How to Fix: Guardians of the Galaxy II

Damn, what a missed opportunity.

I enjoyed the first Guardians of the Galaxy movie, and hoped the second would be more snarky fun.

Instead, it’s a stiff, nonsensical mess.

What Went Well

The fight scenes and set pieces are absolutely stunning. I mean just gorgeously filmed, with excellent special effects, and clever shots.

The soundtrack was similarly inspired. Any Cat Stevens fan is a friend of mine.

Zoe Saldana continues to do great work with slight scripts. And Kurt Russell was a great choice for Ego.

What Went Wrong

Ye gods, so much.

Almost everything feels stiff and forced. The weird sniping between Rocket and Peter is overwrought and comes out of nowhere. The opening credits sequence with Groot is cute but completely drains the background fight of any tension. The feud between Gamora and Nebula feels rushed and shot through with bad timing, from the “not ripe” yaro root joke that falls flat to Nebula’s kamikaze run entrance that has absolutely no effect on anything else that’s happening.

So many things seemed designed to drain the events of any meaning. Yondu loses his control-hawk, but it doesn’t matter because he gets it back within a day of getting captured. The Sovereign tracks them across the galaxy, but it doesn’t matter because their pilots are so bad they can be held off by one ship while Peter flies around asking for tape. It doesn’t even matter that they “kill” so many Sovereign pilots, since their ships are all remote-controlled drones. Nebula takes out Yondu for a bit, but it doesn’t matter (in the sense of her becoming the new captain) because the writers want to make jokes about Taserface.

Then there’s the big, gaping, passive hole at the center of the story.

Peter’s relationship with his dad is supposedly at the heart of the plot, but there’s no tension there, either. Peter is never forced to choose anything, he just gets carried along with events. He meets his dad, and just goes along home with him. He finds out his dad is evil, and then immediately is forced to go along with his plans (until rescued by his friends).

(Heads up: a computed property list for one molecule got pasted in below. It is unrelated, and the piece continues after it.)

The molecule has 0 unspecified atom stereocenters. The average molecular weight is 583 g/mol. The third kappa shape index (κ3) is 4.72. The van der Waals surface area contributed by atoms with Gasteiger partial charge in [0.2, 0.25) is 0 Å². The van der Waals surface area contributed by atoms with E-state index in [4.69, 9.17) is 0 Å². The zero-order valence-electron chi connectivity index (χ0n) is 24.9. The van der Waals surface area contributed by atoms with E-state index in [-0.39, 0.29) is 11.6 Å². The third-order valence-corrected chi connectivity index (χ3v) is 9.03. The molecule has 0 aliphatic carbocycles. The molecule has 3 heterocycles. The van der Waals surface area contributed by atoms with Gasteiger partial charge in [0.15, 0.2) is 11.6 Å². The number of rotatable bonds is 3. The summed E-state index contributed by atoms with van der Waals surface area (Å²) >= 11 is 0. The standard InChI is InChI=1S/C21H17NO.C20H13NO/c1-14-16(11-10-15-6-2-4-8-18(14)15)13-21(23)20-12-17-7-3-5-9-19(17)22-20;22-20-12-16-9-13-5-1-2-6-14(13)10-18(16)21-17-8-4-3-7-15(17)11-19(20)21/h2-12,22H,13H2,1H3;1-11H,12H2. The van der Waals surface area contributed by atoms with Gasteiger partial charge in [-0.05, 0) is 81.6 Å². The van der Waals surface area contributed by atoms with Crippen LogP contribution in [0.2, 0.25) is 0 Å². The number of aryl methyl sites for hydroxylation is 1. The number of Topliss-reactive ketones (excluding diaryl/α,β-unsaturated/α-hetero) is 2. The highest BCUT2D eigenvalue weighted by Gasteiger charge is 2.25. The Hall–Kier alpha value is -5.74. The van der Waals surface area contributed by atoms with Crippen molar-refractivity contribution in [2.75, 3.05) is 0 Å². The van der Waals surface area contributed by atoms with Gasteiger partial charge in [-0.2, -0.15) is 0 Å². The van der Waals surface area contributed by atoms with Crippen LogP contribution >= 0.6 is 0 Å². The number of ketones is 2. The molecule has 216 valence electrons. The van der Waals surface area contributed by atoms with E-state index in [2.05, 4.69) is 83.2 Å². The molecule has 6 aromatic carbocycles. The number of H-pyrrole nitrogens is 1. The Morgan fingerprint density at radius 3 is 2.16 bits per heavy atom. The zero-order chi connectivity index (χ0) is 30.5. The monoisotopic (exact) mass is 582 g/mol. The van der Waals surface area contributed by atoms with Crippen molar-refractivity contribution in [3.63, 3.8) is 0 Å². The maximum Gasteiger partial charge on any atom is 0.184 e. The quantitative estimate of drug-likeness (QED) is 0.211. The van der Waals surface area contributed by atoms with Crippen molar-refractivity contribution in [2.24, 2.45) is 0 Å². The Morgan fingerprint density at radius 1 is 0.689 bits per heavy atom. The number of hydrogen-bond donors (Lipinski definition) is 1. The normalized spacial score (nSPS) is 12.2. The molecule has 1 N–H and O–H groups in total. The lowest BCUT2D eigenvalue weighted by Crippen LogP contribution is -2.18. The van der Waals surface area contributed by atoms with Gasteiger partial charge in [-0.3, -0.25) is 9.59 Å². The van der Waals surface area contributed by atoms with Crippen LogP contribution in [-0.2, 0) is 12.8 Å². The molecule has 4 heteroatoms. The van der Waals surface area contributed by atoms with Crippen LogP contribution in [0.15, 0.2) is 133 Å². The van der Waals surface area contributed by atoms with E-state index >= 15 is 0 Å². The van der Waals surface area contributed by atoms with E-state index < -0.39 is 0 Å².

There’s no drama, no moment of choice anywhere. It’s just one set piece after another, all of which we know the Guardians will come out on top for, until credits roll.

How to Fix It

We start with the spine of the story: Peter and his encounter with Ego. We strip out the parts that add fake tension: he killed Peter’s mom, he smashed his walkman, etc. We take out the forced usage of Peter as a battery.

Instead, we push Peter into a terrible choice: his father or his friends.

Maybe Ego is dying, and only Peter can save him by staying on the planet and serving as a second battery. Or maybe Ego promises Peter he can bring his mother back, if only he helps him “recharge” by overtaking those planets he’s placed seeds on.

Either way, we need the climax of the story being Peter making a choice. He needs to be forced to choose either the father he never knew, or the ragtag family he’s assembled on his own. We need to see both choices as something Peter could do. Whatever he chooses, he’s going to lose something.

And then we can echo that conflict out to the other plotlines. Nebula can still take out Yondu, but then have her take over the control of the Ravager ship. She jettisons Yondu and Rocket out of an escape pod; they’ll have to fend for themselves. Meanwhile, she’s decided to take the ship and track down Gamora, for her revenge.

When she arrives, it’s in the middle of the battle between Ego, Peter, the other Guardians, and the Sovereign. And Nebula will have a choice: to protect her sister, or to stand by and watch her fall.

Meanwhile, Yondu and Rocket are facing a choice of their own. Having hobbled over to a nearby star system to lick their wounds, they have to decide what to do next. Yondu tries to induce Rocket to join him as a Ravager, saying something to the effect of “this is where you belong.” They can steal a ship, and then keep stealing, for as long as they want. No Peter to keep them from grabbing a few batteries when they want.

But then they see news of the Sovereign fleet heading to Ego’s planet, and they realize their choice could mean all of their friends will die.

Finally, we need to fix the character of Mantis. Currently, she’s Ego’s plaything. Her role in the story is to be a love interest for Drax. She doesn’t affect the story in any way, or have any choice she has to make.

So let’s give her one. Make her one of The Sovereign, a mutant named Bug that the gold people think of as a mistake. She stows away on the Guardian’s ship to get away from the home where everyone hates her. Drax discovers her during the initial fight with the Sovereign, and decides to take her under his wing.

The rest of her storyline can play out normally from there, with one twist: during the final battle, she gets contacted by the Sovereign command with an offer: betray the Guardians, and earn a hero’s welcome back home.